With the Bush Administration's established disregard for habeas corpus and the alarmingly low threshhold required for internment by the FBI, the Department of Homeland Security and even the military, this should be of great concern to those who vocally oppose President Bush's continued assault on the Constitution. If that statement strikes you as hyperbole, consider this: documents recently released under a Freedom of Information Act (FOIA) request by the American Civil Liberties Union (ACLU) indicate that:
... military officials labeled as “potential terrorist activity” events like a “Stop the War Now” rally in Akron, Ohio, in March 2005.

The Defense Department acknowledged last year that its analysts had maintained records on war protests in an internal database past the 90 days its guidelines allowed, and even after it was determined there was no threat.

A department spokesman said Thursday that the “questionable data collection” had led to a tightening of military procedures to ensure that only information relevant to terrorism and other threats was collected. The spokesman, Maj. Patrick Ryder, said in response to the release of the documents that the department “views with great concern any potential violation” of the policy.

“There is nothing more important or integral to the effectiveness of the U.S. military than the trust and good will of the American people,” Major Ryder said.

A document first disclosed last December by NBC News showed that the military had maintained a database, known as Talon, containing information about more than 1,500 “suspicious incidents” around the country in 2004 and 2005. Dozens of alerts on antiwar meetings and peaceful protests appear to have remained in the database even after analysts had decided that they posed no threat to military bases or personnel.

Most often, fundamental changes to the structure of society do not happen in one fell swoop. There are incremental movements, each seemingly innocuous, away from core values and principles, that together, add up to a massive shift in the way people live their lives and the manner in which the government affects them. It is important then, to be clear:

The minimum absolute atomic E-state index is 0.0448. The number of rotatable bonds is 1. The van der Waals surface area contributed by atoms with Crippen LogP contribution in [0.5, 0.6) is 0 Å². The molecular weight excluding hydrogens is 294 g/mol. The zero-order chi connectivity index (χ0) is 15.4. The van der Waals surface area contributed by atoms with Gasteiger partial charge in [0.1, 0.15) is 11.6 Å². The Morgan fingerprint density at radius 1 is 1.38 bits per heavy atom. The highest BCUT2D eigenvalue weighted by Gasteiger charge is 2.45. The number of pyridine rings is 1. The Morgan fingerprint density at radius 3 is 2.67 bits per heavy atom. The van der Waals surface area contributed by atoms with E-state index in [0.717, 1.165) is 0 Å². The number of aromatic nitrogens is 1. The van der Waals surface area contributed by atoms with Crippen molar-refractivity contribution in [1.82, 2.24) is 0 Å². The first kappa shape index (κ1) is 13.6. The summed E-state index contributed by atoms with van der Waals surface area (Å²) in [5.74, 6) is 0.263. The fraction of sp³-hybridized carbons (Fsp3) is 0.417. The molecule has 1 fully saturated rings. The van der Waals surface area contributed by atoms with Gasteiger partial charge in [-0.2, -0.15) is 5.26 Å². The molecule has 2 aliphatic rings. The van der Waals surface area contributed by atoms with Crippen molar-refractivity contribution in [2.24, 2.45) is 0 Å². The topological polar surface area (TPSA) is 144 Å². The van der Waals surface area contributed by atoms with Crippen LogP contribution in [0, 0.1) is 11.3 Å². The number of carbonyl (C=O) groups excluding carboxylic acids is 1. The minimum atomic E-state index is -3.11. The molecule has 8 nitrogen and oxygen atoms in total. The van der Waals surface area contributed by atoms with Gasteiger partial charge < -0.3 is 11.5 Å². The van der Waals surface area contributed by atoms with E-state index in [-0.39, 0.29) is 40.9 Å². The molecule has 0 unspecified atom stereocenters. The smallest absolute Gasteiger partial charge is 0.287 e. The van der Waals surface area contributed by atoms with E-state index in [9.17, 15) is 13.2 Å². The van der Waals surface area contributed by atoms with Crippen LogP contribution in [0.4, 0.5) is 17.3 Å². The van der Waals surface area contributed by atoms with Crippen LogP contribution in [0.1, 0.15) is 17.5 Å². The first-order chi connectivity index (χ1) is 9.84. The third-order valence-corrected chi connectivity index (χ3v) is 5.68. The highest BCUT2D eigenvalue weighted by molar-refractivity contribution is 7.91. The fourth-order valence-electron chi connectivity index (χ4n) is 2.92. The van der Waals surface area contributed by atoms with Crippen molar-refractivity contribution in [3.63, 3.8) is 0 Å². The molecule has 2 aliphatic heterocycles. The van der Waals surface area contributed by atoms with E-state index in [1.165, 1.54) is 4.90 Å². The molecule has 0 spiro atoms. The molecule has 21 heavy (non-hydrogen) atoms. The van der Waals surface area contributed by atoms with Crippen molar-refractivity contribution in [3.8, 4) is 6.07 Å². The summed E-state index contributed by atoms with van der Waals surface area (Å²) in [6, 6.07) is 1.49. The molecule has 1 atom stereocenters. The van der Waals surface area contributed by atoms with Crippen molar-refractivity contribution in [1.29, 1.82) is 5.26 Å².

• The American government has monitored peaceful, democratic dissent as an adverserial activity.
  • The government has labeled peaceful, democratic dissent as a threat to national security.
  • The government cannot be depended on to protect the welfare - or even to know the location - of anyone imprisoned in, or by, the United States.
  • Those imprisoned by the government are no longer guaranteed the opportunity to prove their innocence.
  • American citizens can be imprisoned without any access to the outside world and denied access to counsel, all at the whim of the President.
The attacks of September 11th, in addition to making terrorism a central element of all policy and discussion from that day onward, have been the excuse for the establishment of an imperial presidency. Like our terrorist adversaries, this imperial presidency threatens our very way of life, as evidenced by Abu Ghraib, Guantanamo, Padilla, Partovi, the Talon database and the missing detainees.

Unlike the terrorists however, George W. Bush and Dick Cheney have been able to continue their assaults on what it means to be American since 9/11. Those assaults continue to this day, and in the long run, they damage our nation in ways of which Osama bin Laden and al-Qaeda can only dream.

1 comment:

Fade said...

I fervently hope that George Bush, Rumsfeld, Cheney and everyone else who are complicit in war crimes, crimes against humanity, and crimes against our own government will someday be fully prosecuted. If America is ever to regain its status as a Nation of the Free- This will be a necessary act. Otherwise, these men of low morals and powerhungry madness will have destroyed this country that I love.